A will is a legal document that lets you control how your assets are distributed after your death. Making a will ensures your final wishes are followed smoothly and your loved ones have what they need to move forward. However, not everyone has made a will, and according to recent studies, more than one-third of adults in the U.S. don’t have one. Considering that more than half of Americans die alone, this statistic is pretty concerning! The good news is that making a simple will is relatively easy and inexpensive to do. Here’s everything you need to know about wills in general and why you should consider making one sooner rather than later!
What exactly is a will?
A will is a legal document that lets you control how your assets are distributed after your death. It’s similar to a business plan in that it outlines your plans, but in this case, you’re planning for the end of your life and what you want to happen to all of your assets when you die.
The will also names a person (known as the executor) who will be responsible for carrying out the instructions in the will. The executor is in charge of making sure that your wishes are carried out after your death.
Why Do You Need a Will?
A will is your chance to decide who gets what after you die. It also allows you to specify if you’re donating any of your assets, such as to charities or other organizations. If you don’t make a will, the state where you live will decide who gets everything.
There are two types of wills: the “pour-over” will and the “contested” will.
A “pour-over” will is a will that “pours over” your assets for the people who are legally entitled to them.
In a “contested” will, the people in your family who inherit your assets have to go to court to prove that they are entitled to what you left them.
How to Make a Will
There are tons of articles and guides online that talk about how to make a will. The process is pretty straightforward, although it’s a good idea to enlist a lawyer to make sure that your will is properly done. You want to make sure that your will is valid because if it’s not, then your assets will go to your next of kin through the intestacy laws of your state. If you want to make a will, here’s what you need to know:
Find a quiet place to sit down and write your will. It may sound silly, but you want to make sure that you’re in a calm and quiet environment when writing your will.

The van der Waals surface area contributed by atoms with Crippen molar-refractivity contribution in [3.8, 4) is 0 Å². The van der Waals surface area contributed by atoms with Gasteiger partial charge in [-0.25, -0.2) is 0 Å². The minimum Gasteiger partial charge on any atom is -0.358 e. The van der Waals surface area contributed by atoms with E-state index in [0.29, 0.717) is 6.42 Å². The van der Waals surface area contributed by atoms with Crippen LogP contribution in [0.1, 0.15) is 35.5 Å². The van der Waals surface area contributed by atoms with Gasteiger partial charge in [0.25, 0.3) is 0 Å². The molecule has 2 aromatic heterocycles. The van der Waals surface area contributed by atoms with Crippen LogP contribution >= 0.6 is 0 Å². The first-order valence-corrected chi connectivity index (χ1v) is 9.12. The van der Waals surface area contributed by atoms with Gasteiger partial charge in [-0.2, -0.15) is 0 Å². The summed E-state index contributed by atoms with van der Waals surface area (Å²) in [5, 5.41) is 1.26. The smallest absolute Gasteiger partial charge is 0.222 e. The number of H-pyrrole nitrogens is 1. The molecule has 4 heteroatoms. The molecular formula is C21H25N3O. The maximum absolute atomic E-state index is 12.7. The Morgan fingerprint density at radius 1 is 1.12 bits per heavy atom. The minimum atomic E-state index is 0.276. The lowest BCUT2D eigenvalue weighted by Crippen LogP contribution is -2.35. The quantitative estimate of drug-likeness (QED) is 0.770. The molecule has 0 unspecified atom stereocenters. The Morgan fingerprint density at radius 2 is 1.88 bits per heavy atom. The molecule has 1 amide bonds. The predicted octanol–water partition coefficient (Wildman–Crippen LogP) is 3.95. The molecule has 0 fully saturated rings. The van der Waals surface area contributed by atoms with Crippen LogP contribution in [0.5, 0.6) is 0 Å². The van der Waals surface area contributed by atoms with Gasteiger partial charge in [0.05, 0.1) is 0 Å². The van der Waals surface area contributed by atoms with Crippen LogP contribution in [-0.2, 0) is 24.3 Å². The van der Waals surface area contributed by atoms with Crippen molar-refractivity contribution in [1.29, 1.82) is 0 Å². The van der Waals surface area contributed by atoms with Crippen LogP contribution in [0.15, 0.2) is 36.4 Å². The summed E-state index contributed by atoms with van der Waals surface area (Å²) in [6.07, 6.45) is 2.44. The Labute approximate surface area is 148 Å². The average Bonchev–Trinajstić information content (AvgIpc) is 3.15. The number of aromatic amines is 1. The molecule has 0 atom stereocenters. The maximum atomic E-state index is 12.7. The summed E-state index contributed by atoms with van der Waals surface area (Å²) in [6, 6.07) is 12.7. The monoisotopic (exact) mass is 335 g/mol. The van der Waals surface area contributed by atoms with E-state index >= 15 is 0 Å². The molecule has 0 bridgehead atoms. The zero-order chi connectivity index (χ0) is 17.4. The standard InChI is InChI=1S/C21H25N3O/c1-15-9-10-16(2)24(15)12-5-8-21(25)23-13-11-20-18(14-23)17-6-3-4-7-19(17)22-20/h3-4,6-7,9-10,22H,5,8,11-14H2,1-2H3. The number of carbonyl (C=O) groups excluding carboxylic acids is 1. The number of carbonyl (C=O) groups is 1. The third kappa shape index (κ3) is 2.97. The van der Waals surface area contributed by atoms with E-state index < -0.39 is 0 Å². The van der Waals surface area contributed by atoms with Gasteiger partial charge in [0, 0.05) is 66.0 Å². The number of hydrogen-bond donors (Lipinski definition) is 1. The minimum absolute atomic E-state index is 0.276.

Make sure that you use proper grammar in your will and get everything written down clearly. Your will is legally binding, so you want to make sure that everything is written down exactly how you want it.
Sign your will in front of two witnesses. Make sure that the witnesses are people who are not related to you. This ensures that the will is not challenged in court.
Keep a copy of the will at home and one in your safe deposit box or other secure location. You’re also encouraged to send a copy of the will to your family members.
Why You Shouldn’t Wait to Make Your Will
Making your will as soon as possible reduces the chance of forgetting about it in the future or being unable to create it during a critical situation. Waiting until you’re in your 50s, 60s, or later to make a will is a mistake.
Creating a will at the earliest convenience is an excellent decision since no one can predict what the future holds, be it in their personal or professional life.
You might have a child later in life and want to leave money to him or her. You might get married and want to leave your assets to your spouse. You might have kids from a previous marriage and want to leave money to that side of the family.
There are many reasons why you should make your will early on, but the most important one is that you don’t want to leave your family wondering what will happen after you die.
3 Tips for Writing Your Will
We emphasize that you should start writing up a will sooner than later because anything can happen to you at any given time. However, if you are reading this article, you probably have no idea where to start when it comes to writing your will. So we are going to give you three simple steps to start writing your will now.
Follow these 3 tips:
Use Words That You Understand – When making your will, it’s important that you use language that you understand. If you don’t understand what you wrote, then how are the people who read your will supposed to understand it? You don’t want to make any misunderstandings.
Put Your Will in a Safe Spot – After you have written your will, you’ll want to put it in a safe spot where no one can tamper with it. You don’t want someone else forging your will after you’re gone. You must put your will in a spot where it is safe and accessible by the executor after you die.
Be Smart About What You Leave to People. While you aim to distribute your assets equitably among all parties, it is advisable not to exhibit excessive generosity towards a single individual or member of the family. You want to make sure that you’re fair, but also make sure that you don’t leave a ton of debt for your heirs to pay off.
Making a will is a good idea for everyone. Make a will even if you don't have many assets. It tells your loved ones how you want them to be cared for once you're gone. It also lets your family members know who they can go to if they have a question about your will. A will is a quick and easy process that you should do as soon as possible.